A wildfire threatening some of the world’s oldest gigantic sequoia trees in California’s Yosemite National Park grew fivefold over the weekend, prompting air quality alarms and obscuring views of the park’s iconic landscape.
The wildfire has charred roughly 1,600 acres (648 hectares) of wood and brush in the park’s southern edge as of Sunday, up from 250 acres on Friday, a day after visitors on the Washburn Trail of the Mariposa Grove of Giant Sequoias first reported the fire.
The Mariposa Grove, which contains over 500 mature giant sequoias, was promptly closed by National Park Service workers, and the surrounding village of Wawona, as well as the Wawona Hotel and campsite, were evacuated on Friday.
The evacuations, which occurred at the peak of the summer tourist season, displaced an estimated 1,600 individuals, according to Park Service spokesman Nancy Phillipe. The Park Service has also closed the park’s southern gate, which Phillipe estimates gets roughly 4 million people every year.
The park’s most well-known features, including Yosemite Valley, are still accessible through the park’s western entrance. However, smoke and soot have obscured vistas of monuments including as El Capitan and Half Dome, as well as Bridalveil Fall and the surrounding cliffs.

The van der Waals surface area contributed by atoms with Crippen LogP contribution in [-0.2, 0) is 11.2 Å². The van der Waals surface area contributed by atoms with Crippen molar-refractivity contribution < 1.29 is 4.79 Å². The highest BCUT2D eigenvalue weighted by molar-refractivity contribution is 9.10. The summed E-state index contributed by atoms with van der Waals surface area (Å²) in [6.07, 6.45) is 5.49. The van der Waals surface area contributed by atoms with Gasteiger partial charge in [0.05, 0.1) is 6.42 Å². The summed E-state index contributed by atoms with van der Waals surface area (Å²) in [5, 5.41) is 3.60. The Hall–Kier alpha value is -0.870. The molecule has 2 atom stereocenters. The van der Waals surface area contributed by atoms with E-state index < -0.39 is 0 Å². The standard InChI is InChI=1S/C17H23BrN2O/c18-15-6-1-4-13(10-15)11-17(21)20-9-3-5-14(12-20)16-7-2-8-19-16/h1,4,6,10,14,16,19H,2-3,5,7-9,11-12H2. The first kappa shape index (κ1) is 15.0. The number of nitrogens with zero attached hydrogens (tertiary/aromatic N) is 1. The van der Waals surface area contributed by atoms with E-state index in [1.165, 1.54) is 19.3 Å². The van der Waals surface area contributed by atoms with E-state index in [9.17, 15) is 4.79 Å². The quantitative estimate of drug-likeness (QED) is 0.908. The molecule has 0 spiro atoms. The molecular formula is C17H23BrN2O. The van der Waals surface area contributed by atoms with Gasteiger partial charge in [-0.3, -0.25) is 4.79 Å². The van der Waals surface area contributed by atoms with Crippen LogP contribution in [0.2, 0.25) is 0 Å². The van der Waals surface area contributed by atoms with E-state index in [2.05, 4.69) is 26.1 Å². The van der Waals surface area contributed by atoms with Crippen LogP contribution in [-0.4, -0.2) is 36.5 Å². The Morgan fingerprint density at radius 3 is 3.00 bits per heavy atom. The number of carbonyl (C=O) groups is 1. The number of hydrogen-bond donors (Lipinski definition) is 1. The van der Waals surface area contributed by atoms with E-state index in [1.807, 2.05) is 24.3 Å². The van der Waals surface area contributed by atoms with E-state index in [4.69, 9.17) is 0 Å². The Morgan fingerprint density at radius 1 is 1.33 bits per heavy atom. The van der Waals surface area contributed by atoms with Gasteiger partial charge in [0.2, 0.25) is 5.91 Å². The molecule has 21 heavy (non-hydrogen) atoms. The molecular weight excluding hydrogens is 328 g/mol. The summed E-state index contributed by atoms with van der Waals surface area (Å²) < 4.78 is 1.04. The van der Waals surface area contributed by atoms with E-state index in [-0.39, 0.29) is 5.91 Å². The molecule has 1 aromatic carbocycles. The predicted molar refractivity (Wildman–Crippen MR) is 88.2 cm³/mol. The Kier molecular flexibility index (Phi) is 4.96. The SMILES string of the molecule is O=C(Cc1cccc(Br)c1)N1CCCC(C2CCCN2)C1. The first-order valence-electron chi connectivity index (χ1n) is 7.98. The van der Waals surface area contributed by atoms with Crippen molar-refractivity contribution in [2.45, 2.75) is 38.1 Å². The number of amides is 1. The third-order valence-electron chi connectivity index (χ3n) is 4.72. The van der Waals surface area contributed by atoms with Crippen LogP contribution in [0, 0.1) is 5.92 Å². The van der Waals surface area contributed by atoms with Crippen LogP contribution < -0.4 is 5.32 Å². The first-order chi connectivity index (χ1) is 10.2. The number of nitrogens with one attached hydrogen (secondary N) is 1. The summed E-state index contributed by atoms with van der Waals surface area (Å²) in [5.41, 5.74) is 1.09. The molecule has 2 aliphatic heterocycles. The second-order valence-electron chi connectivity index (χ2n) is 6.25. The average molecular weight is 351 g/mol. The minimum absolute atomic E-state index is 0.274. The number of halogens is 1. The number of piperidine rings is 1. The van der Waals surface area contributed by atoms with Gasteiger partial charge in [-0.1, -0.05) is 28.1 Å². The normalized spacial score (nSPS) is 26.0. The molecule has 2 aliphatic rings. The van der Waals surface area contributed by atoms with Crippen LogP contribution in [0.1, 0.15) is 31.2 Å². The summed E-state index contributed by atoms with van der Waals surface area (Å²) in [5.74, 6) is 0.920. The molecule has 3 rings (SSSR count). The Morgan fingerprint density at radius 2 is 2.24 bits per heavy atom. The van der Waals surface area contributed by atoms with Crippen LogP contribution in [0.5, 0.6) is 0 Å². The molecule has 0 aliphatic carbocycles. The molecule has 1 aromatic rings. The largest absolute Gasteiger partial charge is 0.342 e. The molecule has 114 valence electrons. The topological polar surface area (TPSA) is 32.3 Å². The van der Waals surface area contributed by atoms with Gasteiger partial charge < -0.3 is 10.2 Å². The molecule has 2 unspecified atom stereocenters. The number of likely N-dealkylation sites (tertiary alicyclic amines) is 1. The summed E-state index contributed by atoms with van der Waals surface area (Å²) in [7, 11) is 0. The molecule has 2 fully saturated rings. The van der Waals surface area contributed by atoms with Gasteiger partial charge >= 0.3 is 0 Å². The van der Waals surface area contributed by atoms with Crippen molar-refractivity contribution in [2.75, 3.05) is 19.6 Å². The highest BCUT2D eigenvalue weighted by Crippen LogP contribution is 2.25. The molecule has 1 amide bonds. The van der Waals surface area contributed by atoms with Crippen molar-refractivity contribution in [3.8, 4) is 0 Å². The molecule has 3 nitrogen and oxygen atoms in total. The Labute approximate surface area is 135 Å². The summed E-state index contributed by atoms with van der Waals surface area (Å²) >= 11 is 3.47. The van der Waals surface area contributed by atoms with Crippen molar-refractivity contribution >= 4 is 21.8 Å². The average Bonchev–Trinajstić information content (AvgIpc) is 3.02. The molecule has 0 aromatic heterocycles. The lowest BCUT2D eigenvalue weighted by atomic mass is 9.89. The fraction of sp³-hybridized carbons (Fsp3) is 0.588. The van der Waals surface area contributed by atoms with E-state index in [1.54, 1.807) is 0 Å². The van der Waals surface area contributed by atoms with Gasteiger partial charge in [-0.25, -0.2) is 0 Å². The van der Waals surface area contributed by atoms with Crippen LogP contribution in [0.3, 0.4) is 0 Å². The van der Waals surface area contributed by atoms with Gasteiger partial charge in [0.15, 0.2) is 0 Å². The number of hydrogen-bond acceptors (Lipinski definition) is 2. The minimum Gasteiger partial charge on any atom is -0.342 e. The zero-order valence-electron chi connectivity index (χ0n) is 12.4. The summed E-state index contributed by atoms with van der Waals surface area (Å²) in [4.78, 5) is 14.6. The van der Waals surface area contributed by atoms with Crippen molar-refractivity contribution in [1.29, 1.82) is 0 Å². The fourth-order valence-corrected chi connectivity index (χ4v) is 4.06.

On Sunday, federal wildfire authorities warned that particulate matter levels in the air had reached dangerous levels over parts of the area.
While fires fueled by exceptionally dry, hot weather that worsened on Sunday have burned mainly unabated, none of Yosemite’s famous sequoias, some of which are over 3,000 years old and have names, have been destroyed, according to Phillipe.
Firefighters were deploying ground-based sprinkler systems to enhance humidity levels around the grove and cutting away vegetation that might contribute to the fuel bed.
“We’re feeling confident of the plan we have in place today,” Phillipe told Reuters over the phone.
The cause of the fire was still being investigated, and no injuries were recorded, according to authorities.
However, the crew of a “air attack plane,” which serves as a control tower in the sky directing planes and helicopters fighting the fire, reported being nearly struck by flying tree debris carried aloft in swirling winds of the fire’s smoke column on Sunday, according to fire command spokesperson Stanley Bercovitz.